We just established that an expert is someone that has gained knowledge that the general public does not have, through experience. You, my friend, are the expert of YOUR personal finance story! There are many money experts, but you are the expert of YOUR money, because no one else has had the same experiences! Relativity in personal finance means your story is different and you are the only one that can be the expert of it!

How do you become an expert of your money?

  1. Experience it – Experts gain knowledge through experience. Have you been in debt? Have you bought a house? Have you learned to save? Have you spent money? Have you lost money? Have you made dumb money choices? Congrats, you have experience!
  2. Learn from those Experiences – Here’s where the experts emerge. If you make the same money mistakes over and over, are you an expert? No! You’ve had experiences, but you haven’t gained the knowledge!
  3. Talk to Other Experts – I don’t mean famous money people. If you want to pay your mortgage off early, call up the guy you know that did that and ask him how he did it! You want to quit your job and start your own business? Talk to the lady you know that did it!

You should be both an amateur and an expert in at least one domain! TELL US topics in which YOU are both an expert and an amateur!

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6 Comments

  1. I don’t think I will ever, ever claim to be an expert at anything. Except maybe an expert attempt-er. I push myself so hard to try new things and to wiggle outside of my comfort zone. But my goal is to always keep learning. So it’s possible that I might master some skill, but I don’t know that I’ll ever think of myself as an expert. Interesting thought exercise, Maggie!

    • MaggieBanks

      You are definitely an expert teacher! Have you had teaching experience? Have you learned things the general public doesn’t know through those experiences? YES! Hello, Expert Teacher! It’s great of you to stop by! 🙂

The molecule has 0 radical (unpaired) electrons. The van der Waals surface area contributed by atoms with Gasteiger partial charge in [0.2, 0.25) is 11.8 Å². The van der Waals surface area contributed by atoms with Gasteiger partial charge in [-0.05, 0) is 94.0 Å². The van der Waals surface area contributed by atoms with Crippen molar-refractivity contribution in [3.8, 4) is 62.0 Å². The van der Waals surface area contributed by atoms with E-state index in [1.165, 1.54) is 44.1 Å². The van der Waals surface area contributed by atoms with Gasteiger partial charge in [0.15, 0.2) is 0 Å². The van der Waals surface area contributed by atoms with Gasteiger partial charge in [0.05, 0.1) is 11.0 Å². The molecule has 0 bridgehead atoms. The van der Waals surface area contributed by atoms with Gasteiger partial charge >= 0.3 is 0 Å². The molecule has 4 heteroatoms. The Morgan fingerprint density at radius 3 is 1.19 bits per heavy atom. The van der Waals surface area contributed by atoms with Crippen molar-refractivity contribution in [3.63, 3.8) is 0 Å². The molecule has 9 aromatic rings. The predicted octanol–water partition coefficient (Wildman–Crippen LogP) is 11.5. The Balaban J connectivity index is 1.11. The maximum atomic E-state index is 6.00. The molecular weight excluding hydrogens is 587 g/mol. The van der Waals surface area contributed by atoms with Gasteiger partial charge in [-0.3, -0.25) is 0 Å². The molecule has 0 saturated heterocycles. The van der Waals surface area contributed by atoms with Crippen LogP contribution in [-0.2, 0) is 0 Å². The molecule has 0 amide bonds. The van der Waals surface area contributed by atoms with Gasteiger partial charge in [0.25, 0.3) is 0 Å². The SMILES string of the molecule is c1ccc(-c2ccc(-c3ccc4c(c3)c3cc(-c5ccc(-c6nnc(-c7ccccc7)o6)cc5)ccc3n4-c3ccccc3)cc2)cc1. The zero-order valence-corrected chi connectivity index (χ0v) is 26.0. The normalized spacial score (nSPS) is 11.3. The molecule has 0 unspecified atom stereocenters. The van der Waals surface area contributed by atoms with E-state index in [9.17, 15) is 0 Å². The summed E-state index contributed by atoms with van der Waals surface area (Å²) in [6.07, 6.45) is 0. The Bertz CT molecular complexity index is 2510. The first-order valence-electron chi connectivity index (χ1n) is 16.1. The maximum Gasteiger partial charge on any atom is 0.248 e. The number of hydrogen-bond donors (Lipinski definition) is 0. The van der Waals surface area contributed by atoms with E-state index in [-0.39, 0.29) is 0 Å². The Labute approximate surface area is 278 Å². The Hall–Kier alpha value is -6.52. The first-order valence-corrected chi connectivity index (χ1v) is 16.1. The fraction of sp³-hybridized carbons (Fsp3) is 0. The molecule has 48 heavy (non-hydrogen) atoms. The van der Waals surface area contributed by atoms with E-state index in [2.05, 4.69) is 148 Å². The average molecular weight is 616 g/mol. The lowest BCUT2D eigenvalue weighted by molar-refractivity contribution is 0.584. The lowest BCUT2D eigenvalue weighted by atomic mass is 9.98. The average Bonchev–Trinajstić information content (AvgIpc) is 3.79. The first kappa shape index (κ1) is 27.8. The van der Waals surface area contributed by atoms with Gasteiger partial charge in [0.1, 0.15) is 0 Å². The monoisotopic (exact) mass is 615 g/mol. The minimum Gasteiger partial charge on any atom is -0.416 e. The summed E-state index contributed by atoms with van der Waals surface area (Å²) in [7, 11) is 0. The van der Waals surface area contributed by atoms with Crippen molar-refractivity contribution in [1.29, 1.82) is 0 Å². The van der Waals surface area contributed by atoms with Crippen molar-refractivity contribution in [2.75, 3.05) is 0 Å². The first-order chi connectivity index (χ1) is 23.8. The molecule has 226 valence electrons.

2. Ha, I just had an hr meeting with a financial advisor provided free here at the office. This time it was actually a great experience. Using my “amateur” PF knowledge I went in asking about 72t programs for our 401k, better options for building income streams with our nest egg than income generating dividend funds, how to protect our nest egg while it still grows, since we’re getting close to “needing it” for real, and other topics. It was surprisingly actually really informative and very helpful.

    Later this morning, I had another 40 minute chat with a colleague about whether or not PMI is worth it, or should she just save 20% from the beginning. We had sketches on my white board, googled PMI calculator to get an accurate number and she was all set to go thru with getting PMI until I pointed out that she’d have to still pay down almost 20% before it would disappear. That would be about $1k extra per month for 4 years, while still paying the PMI.

    She decided she’s going the no PMI route, so we spitballed ideas to save 20% even faster and now she’s going to work on implementing those plans. 🙂 yeah, win!!

    My passion and some knowledge helped in both situations, BUT like my blog says, “I’m no expert, so follow my advice at your own risk” lol.

    • MaggieBanks

      See? By my definition, you’re both in this field! That sounds like an amazing day! I LOVE doing things like that!

  3. Matt @ Optimize Your Life

    That’s really interesting. I was not familiar with the first definition of amateur (although as a Latin student for 8 years I probably should have been). I tend to consider myself an amateur in a lot of things, but that was more because I would learn them out of interest and then never turn them into a profession. I will have to start applying these definitions instead 🙂

    • MaggieBanks

      We need to stop ignoring the amateurs of the world… I’ve learned from experience (so I’m, by definition, an expert on the topic!) that learning from people that are passionate about something can be a lot more useful than learning from someone that has status or the paycheck to indicate “expert.”